How to Add Building Envelope Inspections to Your Maintenance Program

Poor building inspections don’t get any respect. People think they're a waste of time or unnecessary.

Maybe it’s because inspections are usually used to find small problems. People don’t have time to look for problems where there appear to be none.

But that’s precisely why they’re so powerful.

Inspections prevent significant problems from ever happening. They give you a clear picture of your current and future maintenance needs, instead of just hoping that you don’t have any expensive repairs this year.

As a building manager, you can control which projects you do and when you do them, instead of system failures putting you in a corner with no options.

Because they prevent significant problems from ever happening, you need to be proactive when it comes to inspections.

A good maintenance program is based on preventing unnecessary costs for owners and avoidable disruptions for your tenants.

Reacting to major problems rarely works. But strategic preventative maintenance does.

For building managers, a solid building inspection plan is one of the first things you’ll want to make sure you have in place. If you’re starting a brand-new maintenance program from scratch, I’d actually recommend that you put building inspections in place even before you make your budget or annual work plan.

First: what’s a building inspection?

It’s when you take an inventory of your major building components and record necessary information about their current condition. Every year, you log each component’s state and compare it to the previous inspection.

That makes a building inspection an excellent tool for making sure small problems don’t turn into expensive repairs. You can track a component’s deterioration over time so that you can intervene before it completely stops working. That way, you can avoid damages to other parts of the building envelope and the interior, which means you’re preventing both unnecessary costs for owners and avoidable disruptions for tenants.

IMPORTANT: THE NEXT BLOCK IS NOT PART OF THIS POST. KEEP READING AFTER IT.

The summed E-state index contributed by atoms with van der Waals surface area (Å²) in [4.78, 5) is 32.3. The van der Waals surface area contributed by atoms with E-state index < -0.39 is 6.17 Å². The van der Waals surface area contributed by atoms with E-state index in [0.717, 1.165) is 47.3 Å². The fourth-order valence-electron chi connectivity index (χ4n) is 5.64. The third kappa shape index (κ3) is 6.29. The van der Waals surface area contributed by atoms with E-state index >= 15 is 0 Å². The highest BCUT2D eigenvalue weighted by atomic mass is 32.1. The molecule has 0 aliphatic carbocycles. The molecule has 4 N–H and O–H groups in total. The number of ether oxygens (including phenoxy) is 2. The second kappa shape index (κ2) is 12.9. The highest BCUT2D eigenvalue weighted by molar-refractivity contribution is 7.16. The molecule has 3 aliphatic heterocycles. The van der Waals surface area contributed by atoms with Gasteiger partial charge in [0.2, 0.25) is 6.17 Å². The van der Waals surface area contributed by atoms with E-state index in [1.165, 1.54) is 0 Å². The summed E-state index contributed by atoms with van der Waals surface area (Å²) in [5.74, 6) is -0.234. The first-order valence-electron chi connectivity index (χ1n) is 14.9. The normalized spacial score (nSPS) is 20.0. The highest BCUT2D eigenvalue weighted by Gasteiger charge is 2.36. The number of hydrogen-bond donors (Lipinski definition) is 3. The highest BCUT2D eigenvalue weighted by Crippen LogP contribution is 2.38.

Why would a building inspection ever come before a budget or annual work plan?

The job of the building inspection is to look at the condition of each component, determine if any are in bad shape (so you can prevent an inexpensive problem from turning into a costly one), and identify what needs to be repaired or replaced (so you can efficiently use your budget to lower repair costs next year). That paves the way for a cost-effective maintenance program.

So if you put together your budget and annual work plan, but an emergency repair pops up, to some extent you’ve wasted your effort. On the other hand, if you get a clear picture of what your maintenance needs are to come up with your priorities before anything else is in place, your later work with budgeting and planning can be translated into lower maintenance costs this year and the future.

What kind of information do you need to capture from your building inspection?

The most effective inspections we’ve seen or helped building managers establish all create a traditional “inventory” of building components.

You might do something as simple as taking a picture of the component and comparing it ones from the previous inspection, or you can do what we recommend at Western and involve a specialty contractor or engineer to inspect each component’s condition for you.

A building component inventory should determine the condition of a component and note any changes from the previous inspection. It should also have the component’s age, and it’s typical useful life. That way, you can plan for replacing a component well in advance.

We recommend doing a building inspection once a year, a couple of months before your annual budgets are due. That lets you easily make an accurate budget, and also it gives you reliable information you can take to the owner to ask for more resources if need be. This last point is subtle, but it gives you a tool for improving the bottom line for this year and the future.

Your homework

A simple spreadsheet is a terrific tool for keeping all the information in one place, making it really easy for you to use. Make it simple and easy for you and your team to digest the information at a glance.

Stick to the most essential and useful information — think about if the component’s conditions warrant action this year and what the consequences will be if nothing is done.